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Temporomandibular joint and muscle disorders, commonly called "TMD," are a group of

conditions that cause pain and dysfunction in the jaw joint and the muscles that control jaw
movement. For most people, pain in the area of the jaw joint or muscles does not signal a serious
problem. Generally, discomfort from these conditions is occasional and temporary, often
occurring in cycles. The pain eventually goes away with little or no treatment. Some people,
however, develop significant, long-term symptoms. TMJ disorders have many signs and
symptoms. It's often hard to know for sure if you have TMJ, because one or all of these
symptoms can also be present for other problems. The dentist can help make a proper diagnosis
by taking a complete medical and dental history, conducting a clinical examination and taking
appropriate X-rays.
Some of the most common TMJ symptoms include:

Headaches (often mimicking migraines), earaches, and pain and pressure behind the eyes

A clicking or popping sound when you open or close your mouth

Pain brought on by yawning, opening the mouth widely or chewing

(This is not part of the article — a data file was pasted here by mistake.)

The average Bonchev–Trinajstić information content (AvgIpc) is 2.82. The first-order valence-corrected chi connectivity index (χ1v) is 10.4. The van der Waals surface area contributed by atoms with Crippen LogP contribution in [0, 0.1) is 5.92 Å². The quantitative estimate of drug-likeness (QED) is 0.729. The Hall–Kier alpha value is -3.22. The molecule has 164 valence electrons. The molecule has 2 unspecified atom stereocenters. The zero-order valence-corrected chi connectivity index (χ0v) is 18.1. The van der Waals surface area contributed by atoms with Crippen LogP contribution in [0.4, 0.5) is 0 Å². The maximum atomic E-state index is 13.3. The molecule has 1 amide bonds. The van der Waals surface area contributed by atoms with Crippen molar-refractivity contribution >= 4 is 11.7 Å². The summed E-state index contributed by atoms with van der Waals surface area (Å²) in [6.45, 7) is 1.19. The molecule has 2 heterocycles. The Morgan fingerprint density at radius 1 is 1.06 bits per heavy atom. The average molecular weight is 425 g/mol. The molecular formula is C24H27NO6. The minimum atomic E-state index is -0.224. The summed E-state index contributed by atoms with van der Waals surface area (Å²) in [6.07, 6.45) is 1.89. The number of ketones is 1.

Jaws that "get stuck," lock or go out

Tenderness of the jaw muscles

A sudden change in the way the upper and lower teeth fit together

Actually, the temporomandibular joint connects the lower jaw, called the mandible, to the
bone at the side of the head—the temporal bone. If you place your fingers just in front of your
ears and open your mouth, you can feel the joints. The TMJ is comprised of muscles, blood
vessels, nerves, and bones. You have two TMJs, one on each side of your jaw. Muscles involved
in chewing (mastication) also help us to open and close the mouth. Because these joints are
flexible, the jaw can move smoothly up and down and side to side, enabling us to talk, chew and
yawn. Muscles attached to and surrounding the jaw joint control its position and movement.
When we open our mouths, the rounded ends of the lower jaw, called condyles, glide along the